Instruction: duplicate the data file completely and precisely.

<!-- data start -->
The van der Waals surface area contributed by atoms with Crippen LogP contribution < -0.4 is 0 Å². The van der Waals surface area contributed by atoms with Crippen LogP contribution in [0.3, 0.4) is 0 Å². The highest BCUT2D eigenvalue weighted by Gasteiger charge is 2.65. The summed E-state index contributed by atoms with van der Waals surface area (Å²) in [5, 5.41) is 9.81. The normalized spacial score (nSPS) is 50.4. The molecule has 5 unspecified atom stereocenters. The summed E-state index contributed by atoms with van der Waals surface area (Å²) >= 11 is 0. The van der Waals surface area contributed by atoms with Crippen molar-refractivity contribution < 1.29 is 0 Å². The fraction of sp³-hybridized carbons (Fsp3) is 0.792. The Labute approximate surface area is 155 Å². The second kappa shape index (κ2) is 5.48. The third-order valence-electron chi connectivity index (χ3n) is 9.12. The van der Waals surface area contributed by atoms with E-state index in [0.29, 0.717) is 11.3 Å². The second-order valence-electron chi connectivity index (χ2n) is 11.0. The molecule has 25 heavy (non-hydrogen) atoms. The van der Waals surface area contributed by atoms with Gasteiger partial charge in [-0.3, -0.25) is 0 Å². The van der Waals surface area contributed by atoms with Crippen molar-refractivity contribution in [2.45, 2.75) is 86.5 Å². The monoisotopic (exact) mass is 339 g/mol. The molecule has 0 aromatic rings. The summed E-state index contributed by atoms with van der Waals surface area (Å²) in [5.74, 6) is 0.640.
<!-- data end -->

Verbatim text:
The van der Waals surface area contributed by atoms with Crippen LogP contribution < -0.4 is 0 Å². The van der Waals surface area contributed by atoms with Crippen LogP contribution in [0.3, 0.4) is 0 Å². The highest BCUT2D eigenvalue weighted by Gasteiger charge is 2.65. The summed E-state index contributed by atoms with van der Waals surface area (Å²) in [5, 5.41) is 9.81. The normalized spacial score (nSPS) is 50.4. The molecule has 5 unspecified atom stereocenters. The summed E-state index contributed by atoms with van der Waals surface area (Å²) >= 11 is 0. The van der Waals surface area contributed by atoms with Crippen molar-refractivity contribution < 1.29 is 0 Å². The fraction of sp³-hybridized carbons (Fsp3) is 0.792. The Labute approximate surface area is 155 Å². The second kappa shape index (κ2) is 5.48. The third-order valence-electron chi connectivity index (χ3n) is 9.12. The van der Waals surface area contributed by atoms with E-state index in [0.29, 0.717) is 11.3 Å². The second-order valence-electron chi connectivity index (χ2n) is 11.0. The molecule has 25 heavy (non-hydrogen) atoms. The van der Waals surface area contributed by atoms with Gasteiger partial charge in [-0.3, -0.25) is 0 Å². The van der Waals surface area contributed by atoms with Crippen molar-refractivity contribution in [2.45, 2.75) is 86.5 Å². The monoisotopic (exact) mass is 339 g/mol. The molecule has 0 aromatic rings. The summed E-state index contributed by atoms with van der Waals surface area (Å²) in [5.74, 6) is 0.640.